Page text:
By Skye Gilbert, Executive Director, Digital Square at PATH
“So you want private capital to invest in a suite of interchangeable, interoperable digital health products for low middle-income country markets, but your problem statement is ‘context-specific’, your product is ‘multi-faceted’ and your market size is ‘unquantified’.”
My brilliant friend, a former hedge fund partner now doing a startup, is trying to maintain an equanimous tone of voice while her eyebrows convey deep skepticism. In the course of our conversation, I come to understand her perspective; the return on investment (ROI) for digital health in low middle-income country (LMIC) markets remains uncertain from both a donor and investor perspective. Digital health in LMICs has enormous potential, but that potential hasn’t been clearly defined and the pathway to achieving it is murky; more information is needed to encourage investment in digital health.
The Promise and the Problems
In the right circumstances—when foundational components are in place, and digital health is able to amplify and accelerate an already-strong system—the gains are enormous. For example, the Digital Square partner Dimagi helped architect a RapidSMS system that showed the potential of a simple digital solution in improving adherence to treatment for a chronic condition in an LMIC. This and other examples—including decision support, telemedicine and supply chain management—were highlighted in the recently-published WHO Guideline, which provides recommendations on digital interventions for health systems strengthening. Healthcare is a growing business in wealthy countries, and digital innovations are playing a larger and larger role in health; whether enabling personalized medicine, empowering individuals to pursue their own wellness or deriving efficiency gains from AI-enabled analysis of health operations.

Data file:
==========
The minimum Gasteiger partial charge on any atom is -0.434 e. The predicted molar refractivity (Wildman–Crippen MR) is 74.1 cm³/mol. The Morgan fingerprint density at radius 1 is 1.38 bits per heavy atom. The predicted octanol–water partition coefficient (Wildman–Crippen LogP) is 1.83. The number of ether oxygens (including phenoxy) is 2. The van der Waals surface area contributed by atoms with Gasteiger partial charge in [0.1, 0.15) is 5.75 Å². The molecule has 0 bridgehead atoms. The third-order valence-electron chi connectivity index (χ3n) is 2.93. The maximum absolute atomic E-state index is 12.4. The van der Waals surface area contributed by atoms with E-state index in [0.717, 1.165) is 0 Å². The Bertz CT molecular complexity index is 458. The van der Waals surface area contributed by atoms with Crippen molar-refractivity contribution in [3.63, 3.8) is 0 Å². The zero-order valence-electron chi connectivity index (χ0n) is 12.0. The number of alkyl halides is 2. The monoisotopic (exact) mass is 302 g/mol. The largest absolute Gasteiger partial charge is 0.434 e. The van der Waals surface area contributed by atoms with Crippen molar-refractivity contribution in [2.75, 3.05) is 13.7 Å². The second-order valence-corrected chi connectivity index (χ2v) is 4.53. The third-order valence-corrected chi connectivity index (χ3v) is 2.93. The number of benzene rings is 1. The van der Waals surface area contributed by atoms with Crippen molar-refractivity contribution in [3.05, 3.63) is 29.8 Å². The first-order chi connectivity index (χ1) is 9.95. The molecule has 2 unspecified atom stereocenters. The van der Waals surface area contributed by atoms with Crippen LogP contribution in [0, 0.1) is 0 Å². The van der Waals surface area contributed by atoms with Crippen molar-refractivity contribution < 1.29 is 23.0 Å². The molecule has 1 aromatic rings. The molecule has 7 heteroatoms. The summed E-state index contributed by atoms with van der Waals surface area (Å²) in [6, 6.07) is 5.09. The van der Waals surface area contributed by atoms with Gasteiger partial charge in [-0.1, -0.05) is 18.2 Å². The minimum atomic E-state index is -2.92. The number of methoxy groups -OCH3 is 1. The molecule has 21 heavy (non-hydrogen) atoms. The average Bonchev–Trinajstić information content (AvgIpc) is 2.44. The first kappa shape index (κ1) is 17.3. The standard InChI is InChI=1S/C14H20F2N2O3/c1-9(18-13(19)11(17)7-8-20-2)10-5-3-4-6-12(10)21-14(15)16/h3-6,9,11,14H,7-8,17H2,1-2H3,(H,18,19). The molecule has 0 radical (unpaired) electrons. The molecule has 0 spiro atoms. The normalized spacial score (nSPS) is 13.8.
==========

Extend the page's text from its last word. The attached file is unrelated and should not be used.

Despite that potential, the ROI even in philanthropic terms is difficult to pin down because digital health has had a history of mixed results. The WHO Guideline cautions that “digital health interventions are not a substitute for functioning health systems… there are significant limitations to what digital health is able to address.” Many drivers of successful digital health deployments—strong governance, clear data standards, local capacity to take action on the data and other foundational building blocks—are traditionally considered part of ‘health systems strengthening’. Without these foundational components, outlined in the WHO-ITU strategy toolkit, the ROI for digital health becomes less promising.
The ‘financial R’ in ROI is even trickier to discern. Can one profit—or even break-even—in serving families that live on less than $2 per day? What do we need to find out to make the case to investors that digital health in LMICs can be a good investment? History shows us that the global health community has successfully solved a comparable problem, providing a blueprint for answering these questions today.